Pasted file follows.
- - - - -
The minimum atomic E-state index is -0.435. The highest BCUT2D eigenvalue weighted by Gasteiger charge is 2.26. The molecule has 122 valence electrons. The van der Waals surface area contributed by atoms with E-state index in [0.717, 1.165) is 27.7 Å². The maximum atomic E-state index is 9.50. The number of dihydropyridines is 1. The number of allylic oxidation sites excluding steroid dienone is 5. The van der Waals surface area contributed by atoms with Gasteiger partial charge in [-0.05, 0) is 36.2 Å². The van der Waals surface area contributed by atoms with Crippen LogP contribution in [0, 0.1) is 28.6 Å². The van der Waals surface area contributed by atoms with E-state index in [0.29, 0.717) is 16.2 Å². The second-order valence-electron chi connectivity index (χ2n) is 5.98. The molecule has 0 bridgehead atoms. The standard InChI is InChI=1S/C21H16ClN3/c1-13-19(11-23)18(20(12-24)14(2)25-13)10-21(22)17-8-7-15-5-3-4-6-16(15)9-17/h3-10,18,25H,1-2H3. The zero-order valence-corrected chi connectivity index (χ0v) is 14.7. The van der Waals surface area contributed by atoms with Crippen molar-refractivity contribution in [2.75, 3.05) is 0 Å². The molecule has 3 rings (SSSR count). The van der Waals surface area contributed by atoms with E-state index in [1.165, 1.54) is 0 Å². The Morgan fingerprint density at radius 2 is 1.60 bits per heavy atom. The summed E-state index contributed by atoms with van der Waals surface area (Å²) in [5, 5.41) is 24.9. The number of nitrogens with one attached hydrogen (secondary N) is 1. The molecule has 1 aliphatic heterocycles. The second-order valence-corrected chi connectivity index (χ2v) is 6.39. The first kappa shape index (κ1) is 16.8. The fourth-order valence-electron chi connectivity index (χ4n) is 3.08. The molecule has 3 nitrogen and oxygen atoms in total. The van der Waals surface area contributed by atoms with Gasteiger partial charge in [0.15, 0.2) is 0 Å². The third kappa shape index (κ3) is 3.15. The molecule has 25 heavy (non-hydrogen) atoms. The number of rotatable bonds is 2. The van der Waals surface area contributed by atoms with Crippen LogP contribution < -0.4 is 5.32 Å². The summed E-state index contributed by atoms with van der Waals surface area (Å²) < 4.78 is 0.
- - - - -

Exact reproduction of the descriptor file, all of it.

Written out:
The minimum atomic E-state index is -0.435. The highest BCUT2D eigenvalue weighted by Gasteiger charge is 2.26. The molecule has 122 valence electrons. The van der Waals surface area contributed by atoms with E-state index in [0.717, 1.165) is 27.7 Å². The maximum atomic E-state index is 9.50. The number of dihydropyridines is 1. The number of allylic oxidation sites excluding steroid dienone is 5. The van der Waals surface area contributed by atoms with Gasteiger partial charge in [-0.05, 0) is 36.2 Å². The van der Waals surface area contributed by atoms with Crippen LogP contribution in [0, 0.1) is 28.6 Å². The van der Waals surface area contributed by atoms with E-state index in [0.29, 0.717) is 16.2 Å². The second-order valence-electron chi connectivity index (χ2n) is 5.98. The molecule has 0 bridgehead atoms. The standard InChI is InChI=1S/C21H16ClN3/c1-13-19(11-23)18(20(12-24)14(2)25-13)10-21(22)17-8-7-15-5-3-4-6-16(15)9-17/h3-10,18,25H,1-2H3. The zero-order valence-corrected chi connectivity index (χ0v) is 14.7. The van der Waals surface area contributed by atoms with Crippen molar-refractivity contribution in [2.75, 3.05) is 0 Å². The molecule has 3 rings (SSSR count). The van der Waals surface area contributed by atoms with E-state index in [1.165, 1.54) is 0 Å². The Morgan fingerprint density at radius 2 is 1.60 bits per heavy atom. The summed E-state index contributed by atoms with van der Waals surface area (Å²) in [5, 5.41) is 24.9. The number of nitrogens with one attached hydrogen (secondary N) is 1. The molecule has 1 aliphatic heterocycles. The second-order valence-corrected chi connectivity index (χ2v) is 6.39. The first kappa shape index (κ1) is 16.8. The fourth-order valence-electron chi connectivity index (χ4n) is 3.08. The molecule has 3 nitrogen and oxygen atoms in total. The van der Waals surface area contributed by atoms with Gasteiger partial charge in [0.15, 0.2) is 0 Å². The third kappa shape index (κ3) is 3.15. The molecule has 25 heavy (non-hydrogen) atoms. The number of rotatable bonds is 2. The van der Waals surface area contributed by atoms with Crippen LogP contribution < -0.4 is 5.32 Å². The summed E-state index contributed by atoms with van der Waals surface area (Å²) < 4.78 is 0.